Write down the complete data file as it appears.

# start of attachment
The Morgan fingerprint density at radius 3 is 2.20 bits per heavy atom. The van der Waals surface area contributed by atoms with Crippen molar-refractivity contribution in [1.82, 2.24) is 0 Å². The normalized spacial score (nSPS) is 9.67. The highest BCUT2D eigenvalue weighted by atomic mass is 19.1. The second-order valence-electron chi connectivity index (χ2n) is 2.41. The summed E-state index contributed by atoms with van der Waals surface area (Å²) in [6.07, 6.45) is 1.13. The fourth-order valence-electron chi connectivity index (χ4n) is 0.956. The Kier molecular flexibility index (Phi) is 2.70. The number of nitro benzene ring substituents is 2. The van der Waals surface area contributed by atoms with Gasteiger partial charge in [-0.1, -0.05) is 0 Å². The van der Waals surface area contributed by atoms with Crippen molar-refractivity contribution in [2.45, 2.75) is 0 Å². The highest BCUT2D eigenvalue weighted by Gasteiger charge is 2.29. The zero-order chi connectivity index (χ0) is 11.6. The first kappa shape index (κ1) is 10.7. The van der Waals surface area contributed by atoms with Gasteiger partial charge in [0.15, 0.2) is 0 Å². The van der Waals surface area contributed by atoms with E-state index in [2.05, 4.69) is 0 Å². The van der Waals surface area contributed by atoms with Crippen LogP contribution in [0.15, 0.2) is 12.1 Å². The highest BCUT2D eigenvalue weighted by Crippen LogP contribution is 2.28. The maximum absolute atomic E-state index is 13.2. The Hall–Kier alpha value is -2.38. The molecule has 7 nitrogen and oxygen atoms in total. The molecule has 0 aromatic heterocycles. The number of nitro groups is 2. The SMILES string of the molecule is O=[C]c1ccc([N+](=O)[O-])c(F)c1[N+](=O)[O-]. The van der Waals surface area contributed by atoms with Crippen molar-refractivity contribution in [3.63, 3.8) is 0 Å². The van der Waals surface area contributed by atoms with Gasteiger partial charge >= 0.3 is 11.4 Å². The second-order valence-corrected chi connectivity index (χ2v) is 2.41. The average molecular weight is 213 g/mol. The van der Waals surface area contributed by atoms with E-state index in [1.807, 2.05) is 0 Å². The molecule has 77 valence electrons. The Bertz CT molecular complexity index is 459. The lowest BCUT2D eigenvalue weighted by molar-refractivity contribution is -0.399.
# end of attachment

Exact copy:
The Morgan fingerprint density at radius 3 is 2.20 bits per heavy atom. The van der Waals surface area contributed by atoms with Crippen molar-refractivity contribution in [1.82, 2.24) is 0 Å². The normalized spacial score (nSPS) is 9.67. The highest BCUT2D eigenvalue weighted by atomic mass is 19.1. The second-order valence-electron chi connectivity index (χ2n) is 2.41. The summed E-state index contributed by atoms with van der Waals surface area (Å²) in [6.07, 6.45) is 1.13. The fourth-order valence-electron chi connectivity index (χ4n) is 0.956. The Kier molecular flexibility index (Phi) is 2.70. The number of nitro benzene ring substituents is 2. The van der Waals surface area contributed by atoms with Gasteiger partial charge in [-0.1, -0.05) is 0 Å². The van der Waals surface area contributed by atoms with Crippen molar-refractivity contribution in [2.45, 2.75) is 0 Å². The highest BCUT2D eigenvalue weighted by Gasteiger charge is 2.29. The zero-order chi connectivity index (χ0) is 11.6. The first kappa shape index (κ1) is 10.7. The van der Waals surface area contributed by atoms with Gasteiger partial charge in [0.15, 0.2) is 0 Å². The van der Waals surface area contributed by atoms with E-state index in [2.05, 4.69) is 0 Å². The van der Waals surface area contributed by atoms with Crippen LogP contribution in [0.15, 0.2) is 12.1 Å². The highest BCUT2D eigenvalue weighted by Crippen LogP contribution is 2.28. The maximum absolute atomic E-state index is 13.2. The Hall–Kier alpha value is -2.38. The molecule has 7 nitrogen and oxygen atoms in total. The molecule has 0 aromatic heterocycles. The number of nitro groups is 2. The SMILES string of the molecule is O=[C]c1ccc([N+](=O)[O-])c(F)c1[N+](=O)[O-]. The van der Waals surface area contributed by atoms with Crippen molar-refractivity contribution in [3.63, 3.8) is 0 Å². The van der Waals surface area contributed by atoms with Gasteiger partial charge >= 0.3 is 11.4 Å². The second-order valence-corrected chi connectivity index (χ2v) is 2.41. The average molecular weight is 213 g/mol. The van der Waals surface area contributed by atoms with E-state index in [1.807, 2.05) is 0 Å². The molecule has 77 valence electrons. The Bertz CT molecular complexity index is 459. The lowest BCUT2D eigenvalue weighted by molar-refractivity contribution is -0.399.